Edward Snowden 'may have been working with Russia'

An image grab taken from a video released by Wikileaks on 12 October  2013 shows US intelligence leaker Edward Snowden speaking during a dinner with US ex-intelligence workers and activists in Moscow on 9 October 2013 Moscow granting Mr Snowden asylum was no coincidence, a senior US lawmaker says

US intelligence leaker Edward Snowden may have collaborated with Russia, the chairman of the US House Intelligence Committee has alleged.

"I believe there's a reason he ended up in the hands, the loving arms, of an agent in Moscow," Rep Mike Rogers told CBS's "Face the Nation" programme.

Mr Rogers offered no firm evidence to back his theory, and the FBI is said to remain sure Mr Snowden acted alone.

Mr Snowden has been granted temporary asylum in Russia.

The former National Security Agency contractor faces espionage charges over his actions, but denies turning over documents to any foreign government.

How intelligence is gathered

How intelligence is gathered
  • Accessing internet company data
  • Tapping fibre optic cables
  • Eavesdropping on phones
  • Targeted spying
'We don't know'

Mr Rogers - a Republican who represents Michigan - told NBC that some of the things Mr Snowden did were "beyond his technical capabilities".

It appeared "he had some help and he stole things that had nothing to do with privacy", such as large amounts of data on the US military, Mr Rogers alleged.

And it would cost the US "billions and billions" to put right its capabilities following the intelligence breaches, he said.

"I don't think it was a gee-whiz luck event that he ended up in Moscow under the handling of the FSB," he added, referring to the Russian state security organisation.

Senator Dianne Feinstein, a Californian Democrat who heads the Senate intelligence committee, told the same programme Mr Snowden "may well have" had help from Russia, but "we don't know at this stage".

Last week, the latest leaks to emerge via Mr Snowden suggested that the US had been collecting and storing almost 200 million text messages every day across the globe, according to the UK's Guardian newspaper and Channel 4 News.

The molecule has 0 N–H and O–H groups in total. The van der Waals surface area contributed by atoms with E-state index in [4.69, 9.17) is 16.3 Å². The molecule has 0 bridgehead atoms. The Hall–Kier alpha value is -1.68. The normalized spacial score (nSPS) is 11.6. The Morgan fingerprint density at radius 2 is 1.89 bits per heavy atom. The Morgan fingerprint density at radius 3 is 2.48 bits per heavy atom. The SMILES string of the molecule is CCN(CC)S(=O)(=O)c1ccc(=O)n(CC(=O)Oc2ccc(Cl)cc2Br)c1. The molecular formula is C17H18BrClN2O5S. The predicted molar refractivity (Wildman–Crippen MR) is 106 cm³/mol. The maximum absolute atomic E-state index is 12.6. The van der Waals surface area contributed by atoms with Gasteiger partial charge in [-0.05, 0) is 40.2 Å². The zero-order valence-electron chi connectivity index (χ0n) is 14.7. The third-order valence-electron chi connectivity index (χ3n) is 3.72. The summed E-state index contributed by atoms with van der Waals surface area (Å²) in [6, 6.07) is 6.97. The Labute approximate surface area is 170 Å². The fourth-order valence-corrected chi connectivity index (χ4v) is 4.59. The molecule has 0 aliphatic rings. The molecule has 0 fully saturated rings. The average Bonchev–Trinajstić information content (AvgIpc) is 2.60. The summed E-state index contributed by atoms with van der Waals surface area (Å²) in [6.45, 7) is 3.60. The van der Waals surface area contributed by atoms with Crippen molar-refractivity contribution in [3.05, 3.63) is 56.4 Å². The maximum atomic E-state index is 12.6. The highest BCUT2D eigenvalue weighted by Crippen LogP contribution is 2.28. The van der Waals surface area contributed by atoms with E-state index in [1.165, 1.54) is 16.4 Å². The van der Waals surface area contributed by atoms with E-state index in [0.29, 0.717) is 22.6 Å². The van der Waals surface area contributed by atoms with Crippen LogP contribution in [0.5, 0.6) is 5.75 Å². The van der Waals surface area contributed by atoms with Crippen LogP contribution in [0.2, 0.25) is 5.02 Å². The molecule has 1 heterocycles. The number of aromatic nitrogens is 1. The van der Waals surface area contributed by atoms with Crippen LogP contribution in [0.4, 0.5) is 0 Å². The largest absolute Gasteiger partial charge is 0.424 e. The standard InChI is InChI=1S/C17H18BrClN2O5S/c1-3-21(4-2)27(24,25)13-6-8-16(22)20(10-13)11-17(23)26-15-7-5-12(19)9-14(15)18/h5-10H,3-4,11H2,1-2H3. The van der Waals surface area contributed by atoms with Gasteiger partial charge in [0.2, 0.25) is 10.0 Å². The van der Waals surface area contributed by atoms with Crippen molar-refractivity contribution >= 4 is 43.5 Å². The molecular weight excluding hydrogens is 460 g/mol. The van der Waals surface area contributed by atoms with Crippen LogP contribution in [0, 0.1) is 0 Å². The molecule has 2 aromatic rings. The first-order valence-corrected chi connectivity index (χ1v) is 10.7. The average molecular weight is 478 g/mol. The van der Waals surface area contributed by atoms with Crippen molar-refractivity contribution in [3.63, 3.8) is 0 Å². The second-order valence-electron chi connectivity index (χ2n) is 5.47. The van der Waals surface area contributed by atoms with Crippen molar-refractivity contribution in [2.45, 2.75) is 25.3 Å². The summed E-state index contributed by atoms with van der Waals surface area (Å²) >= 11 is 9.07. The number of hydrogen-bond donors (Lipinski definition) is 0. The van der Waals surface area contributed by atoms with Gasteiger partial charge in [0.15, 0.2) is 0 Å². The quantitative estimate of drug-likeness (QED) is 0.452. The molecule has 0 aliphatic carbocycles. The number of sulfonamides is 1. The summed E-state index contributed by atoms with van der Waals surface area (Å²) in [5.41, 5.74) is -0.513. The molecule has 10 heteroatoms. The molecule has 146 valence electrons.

US President Barack Obama has defended the collection of large amounts of data, but has proposed such "metadata" be held by a third party, with the NSA requiring legal permission to access them.

In its reporting of the accusations against Mr Snowden, the New York Times newspaper quoted a senior official with the US Federal Bureau of Investigation as saying that it was still the bureau's belief Mr Snowden had acted alone.

More on This Story

More US & Canada stories

RSS

Features & Analysis

Elsewhere on the BBC

  • Canada.Hidden rail trip

    Canada's tiny, two-car shuttle is a train lover's dream with scenic views

Programmes

  • A cargo shipThe Travel Show Watch

    It is not cheap or glamorous - so why are people choosing to travel by cargo ship?

BBC © 2014 The BBC is not responsible for the content of external sites. Read more.

This page is best viewed in an up-to-date web browser with style sheets (CSS) enabled. While you will be able to view the content of this page in your current browser, you will not be able to get the full visual experience. Please consider upgrading your browser software or enabling style sheets (CSS) if you are able to do so.